The Polit Bureau of the Communist Party of India (Marxist) has issued the following statement:
On The Union Budget 2000-2001
In a context of growing rural poverty and bountiful food stocks, the Finance Minister has chosen to sharply curtail food subsidies in the Budget for 2000-2001 by over 1100 crores or 12 per cent. This attack on the poor is sought to be camouflaged by his claim that subsidies are now to be targeted at the population below the poverty line. In fact, however, households below the poverty line would now have to pay Rs.4.10 per kilo of wheat and Rs.5.10 per kilo of rice, as against Rs. 2.50 and Rs. 3.50 respectively, which amount to increases of 64 per cent and 46 per cent respectively. The doubling of the PDS quota for these households from 10 to 20 kgs. means very little, since at the new prices their real purchasing power would be sharply cut. Prices paid by the population above the poverty line would also go up because of the decision to charge economic cost for PDS foodgrain.
These measures amount to penalising states which have been successful in setting up a comprehensive public distribution. This happens in two ways: first, even if they pass on the higher prices to the consumers, they would face a fiscal burden since their actual BPL population is higher than what the centre admits; and second, if they wish to offer some relief against these price increases, their fiscal burden would be even greater.
The budget not only erodes the public distribution system, but it further undermines the growth prospects of an already lagging foodgrain sector. The Economic Survey has pointed out a decline of 4 million tonnes in the current year. Thus, it hikes fertiliser prices to cut subsidies, reduces public outlays on agriculture and rural development and seeks to introduce cost-based user charges for infrastructural services in the rural areas. Further, in a situation where most agricultural products are to be put on the free import list from April 1, 2000 the maximum import duty has been unwarrantedly reduced from 40 to 35 per cent.
The rise in food prices will be accompanied by an across-the-board increase in the prices of many essential commodities, which were earlier attracting an excise duty of 8 per cent, but would now have to bear a 16 percent rate of CENVAT. The increases in prices of kerosene and cooking gas, which had been deferred because of local body elections in some States, would now be implemented and add greatly to the burden on the people.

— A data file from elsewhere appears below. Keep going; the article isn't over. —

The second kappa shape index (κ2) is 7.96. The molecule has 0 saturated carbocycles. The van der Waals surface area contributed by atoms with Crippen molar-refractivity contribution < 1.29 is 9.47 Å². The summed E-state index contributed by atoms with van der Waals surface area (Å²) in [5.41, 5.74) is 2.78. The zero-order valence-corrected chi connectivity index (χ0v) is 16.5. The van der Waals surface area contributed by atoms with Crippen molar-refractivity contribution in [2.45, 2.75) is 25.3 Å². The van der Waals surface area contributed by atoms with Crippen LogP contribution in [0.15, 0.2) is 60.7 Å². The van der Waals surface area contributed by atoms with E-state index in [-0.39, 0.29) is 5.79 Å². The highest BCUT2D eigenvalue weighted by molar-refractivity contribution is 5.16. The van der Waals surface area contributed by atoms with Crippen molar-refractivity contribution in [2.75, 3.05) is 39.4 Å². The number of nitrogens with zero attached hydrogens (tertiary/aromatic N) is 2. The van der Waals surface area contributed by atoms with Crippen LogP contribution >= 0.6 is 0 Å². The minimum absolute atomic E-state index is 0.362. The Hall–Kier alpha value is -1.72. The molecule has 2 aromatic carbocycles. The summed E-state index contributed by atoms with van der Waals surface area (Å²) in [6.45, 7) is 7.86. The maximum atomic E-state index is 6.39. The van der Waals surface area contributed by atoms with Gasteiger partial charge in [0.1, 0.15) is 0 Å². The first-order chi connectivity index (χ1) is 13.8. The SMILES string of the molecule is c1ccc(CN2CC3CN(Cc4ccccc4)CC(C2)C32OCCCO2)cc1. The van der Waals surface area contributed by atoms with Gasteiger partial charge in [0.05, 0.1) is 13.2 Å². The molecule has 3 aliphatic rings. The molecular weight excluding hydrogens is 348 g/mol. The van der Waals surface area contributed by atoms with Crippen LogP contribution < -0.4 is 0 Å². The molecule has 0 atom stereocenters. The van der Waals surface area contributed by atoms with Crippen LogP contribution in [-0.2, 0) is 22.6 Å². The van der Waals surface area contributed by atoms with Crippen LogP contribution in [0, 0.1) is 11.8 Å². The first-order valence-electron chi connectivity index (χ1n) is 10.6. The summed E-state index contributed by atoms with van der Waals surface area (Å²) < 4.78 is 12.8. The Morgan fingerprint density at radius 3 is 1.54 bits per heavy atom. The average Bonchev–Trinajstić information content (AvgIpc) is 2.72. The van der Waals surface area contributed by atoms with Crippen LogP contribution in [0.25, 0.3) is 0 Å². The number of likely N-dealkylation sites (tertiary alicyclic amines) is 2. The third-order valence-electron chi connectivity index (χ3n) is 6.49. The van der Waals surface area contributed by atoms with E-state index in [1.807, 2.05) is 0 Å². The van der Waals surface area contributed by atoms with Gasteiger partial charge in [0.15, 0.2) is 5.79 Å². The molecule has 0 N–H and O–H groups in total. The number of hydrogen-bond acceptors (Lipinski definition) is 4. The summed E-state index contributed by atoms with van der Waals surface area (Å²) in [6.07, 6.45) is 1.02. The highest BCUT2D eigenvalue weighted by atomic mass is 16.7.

While engineering inflation in essential goods in this manner, the government has chosen to limit growth by holding back capital expenditure in crucial areas like agriculture and rural development. Not only have there been significant short falls in plan outlays relative to budgetary targets in most sectors during 1999-2000, but of the Rs.6513 crore increase in capital expenditure budgeted for during 2000-2001, more than 80 per cent (or Rs. 5292 crore) is devoted to Defence, leaving little for the rest of the economy.
The adverse consequences for growth of this shortfall in development expenditures would be aggravated by the inevitable displacement of domestic production by imports in the wake of the import liberalisation and customs duty reductions reflected in the budget. It is not only the industrial sector which is being further opened up to unequal international competition but agriculture as well.
The attack on the poor and the curtailment of public investment are both natural consequences of the liberalisation agenda. That agenda is now to be imposed on the states, through devious means. The Finance Minister has offered to "securitise" the dues of the state electricity boards to central power enterprises, provided that they accept "reform" of the power sector. It is now clear that such reform, involving the division and privatisation of the sector, would not merely threaten employment, but result in large increases in power tariffs because of the inflation of capital costs by private operators, especially multinationals.
It is not only the public sector at the state level which is under attack. The budget resorts to disinvestment as a means of dealing with the fiscal problem. Retiring public debt with the proceeds from privatisation actually worsens the fiscal problem since the sales of public equity, of profitable enterprises which provide revenue to the government, occur at throwaway prices. In addition, it has grave employment implications, which would be compounded by the proposed closing down of the so-called "sick" public enterprises.
Financial liberalisation, an important component of the liberalisation, has contributed to the huge increase in the government's interest burden by raising interest rates. This is a major cause of the fiscal crisis at the centre, with interest payments alone amounting to nearly one third of the total expenditure of the central government. Almost all the net borrowing of the government is now used to pay the interest on previous debt.
And yet the present budget carries financial liberalisation even further. The rules governing outflows of financial capital from India, as well the inflow of financial capital from abroad are being liberalised. Major concessions, including tax concessions, are being offered to financial firms specialising in high risk and speculative investments. Foreign Institutional Investors investing in India's stock markets can now acquire upto 40 per cent equity in domestic units. And to aid these financial manipulations, equity from public sector banks would now be put on sale to the extent of 67 per cent of the total. This is nothing but the privatisation of public sector banks.
This loss of public ownership and control over the banking system together with the autonomy sought to be given to the Reserve Bank would release the financial sector from any accountability to the parliament and people of the country.